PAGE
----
[openstack-dev] [heat][tripleo] User Initiated Rollback
zbitter at redhat.com
Wed Dec 2 16:51:55 UTC 2015
On 02/12/15 11:02, Steven Hardy wrote:
> So, chatting with Giulio today about https://bugs.launchpad.net/heat/+bug/1521944
> has be thinking about $subject.
> The root case of that issue is essentially a corner case of a stack-update,
> combined with some coupling within the Neutron API which prevents the
> update traversal from working.
> But it raises the broader question of what a "rollback" actually is, and
> how a user can potentially use it to get out of the kind of mess described
> in that bug (where, otherwise, your only option is to delete the entire
I'm not sure it does raise that question; the same issue crops up
whether you try to roll back or roll forward.
> Currently, we treat rollback as a special type of update, where, if an
> in-progress update fails, we then try to update again, to the previous
> stack definition, but as Giulio has discovered, there are times when
> that doesn't work, because what you actually want is to recover the
> existing resource from the backup stack, not create a new one with the same
The rollback flow isn't the problem here. The problem is that the
resource is marked as DELETE_FAILED, and Heat has no mechanism in
general for knowing if that means it's still good and we can restore it
or if it is, as we say in New Zealand, completely munted.
Since Heat can't know, it assumes the latter and replaces the resource.
If we wanted to fix this, we'd need a mechanism to verify the health of
the resource - and obviously it would have to be resource-specific. We
already have an interface for that kind of mechanism in the form of
handle_check(), so there's a chance we could repurpose that to do this.
> Then, looking at convergence, we have a different definition of rollback,
> it's not yet clear to me how this should behave in a similar scenario, e.g
> when the resource we want to roll back to failed to get deleted but still
> exists (so, the resource is FAILED, but the underlying resource is fine)?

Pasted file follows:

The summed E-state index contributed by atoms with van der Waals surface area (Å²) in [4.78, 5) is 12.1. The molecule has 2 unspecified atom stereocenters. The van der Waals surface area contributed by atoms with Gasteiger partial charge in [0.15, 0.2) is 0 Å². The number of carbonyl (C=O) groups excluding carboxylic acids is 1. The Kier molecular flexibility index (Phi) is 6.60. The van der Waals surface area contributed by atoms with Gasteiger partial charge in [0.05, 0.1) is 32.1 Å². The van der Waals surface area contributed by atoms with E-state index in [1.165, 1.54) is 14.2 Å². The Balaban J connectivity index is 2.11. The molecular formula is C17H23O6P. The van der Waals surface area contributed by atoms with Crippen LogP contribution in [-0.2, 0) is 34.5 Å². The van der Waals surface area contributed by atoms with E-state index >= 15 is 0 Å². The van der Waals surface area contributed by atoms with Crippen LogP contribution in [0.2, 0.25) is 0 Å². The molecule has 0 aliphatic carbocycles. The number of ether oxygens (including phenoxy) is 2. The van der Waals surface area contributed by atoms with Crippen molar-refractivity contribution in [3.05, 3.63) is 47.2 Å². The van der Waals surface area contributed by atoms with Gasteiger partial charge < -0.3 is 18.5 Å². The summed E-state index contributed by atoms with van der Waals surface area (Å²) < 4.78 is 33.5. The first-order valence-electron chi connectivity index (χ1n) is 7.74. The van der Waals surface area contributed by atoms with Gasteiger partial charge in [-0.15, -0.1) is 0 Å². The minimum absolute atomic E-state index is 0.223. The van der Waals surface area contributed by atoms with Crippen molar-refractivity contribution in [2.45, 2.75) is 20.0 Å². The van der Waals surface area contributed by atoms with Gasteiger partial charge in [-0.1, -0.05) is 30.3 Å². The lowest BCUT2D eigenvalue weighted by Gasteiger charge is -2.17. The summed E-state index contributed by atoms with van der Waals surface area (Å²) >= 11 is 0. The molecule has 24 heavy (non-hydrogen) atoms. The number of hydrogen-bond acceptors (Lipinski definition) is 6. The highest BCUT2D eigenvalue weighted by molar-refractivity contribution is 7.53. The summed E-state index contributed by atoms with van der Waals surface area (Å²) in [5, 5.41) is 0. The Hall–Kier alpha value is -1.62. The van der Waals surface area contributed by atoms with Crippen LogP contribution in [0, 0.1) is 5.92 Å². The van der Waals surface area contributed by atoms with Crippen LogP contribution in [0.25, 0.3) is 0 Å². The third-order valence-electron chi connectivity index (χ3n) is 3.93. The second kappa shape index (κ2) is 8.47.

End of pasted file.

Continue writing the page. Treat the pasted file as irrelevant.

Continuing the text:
It's essentially the same. Convergence behaves a bit better when
multiple failed versions of the same resource start stacking up, but it
won't solve the problem.
> Finally, the interface to rollback - atm you have to know before something
> fails that you'd like to enable rollback for a specific update. This seems
> suboptimal, since invariably by the time you know you need rollback, it's
> too late. Can we enable a user-initiated rollback from a FAILED state, via
> one of:
> - Introduce a new heat API that allows an explicit heat stack-rollback?
> - (ab)use PATCH to trigger rollback on heat stack-update -x --rollback=True?
In convergence there's no distinction between a rollback and an update
using the previous template, so IMHO there's not much need for a
> The former approach fits better with the current stack.Stack
> implementation, because the ROLLBACK stack state already exists. The
> latter has the advantage that it doesn't need a new API so might be
Convergence does store a copy of the previous template (not 100% sure
when it deletes it at the moment - I suspect after the update succeeds),
so a rollback API would be feasible if we decided we needed it. I'd
prefer the first approach if so.
> Any thoughts on how we might proceed to make this situation better, and
> enable folks to roll back in the least destructive way possible when they
> end up in a FAILED state?
Note that the root cause of this problem is that Heat doesn't have a
global view of dependencies across stacks - if it did it would never
have tried to delete the subnet with ports still in it. For the benefit
of those who weren't at the design summit, we discussed potential fixes
>  https://github.com/openstack/heat/blob/master/heat/engine/stack.py#L1331
>  https://github.com/openstack/heat/blob/master/heat/engine/stack.py#L1143
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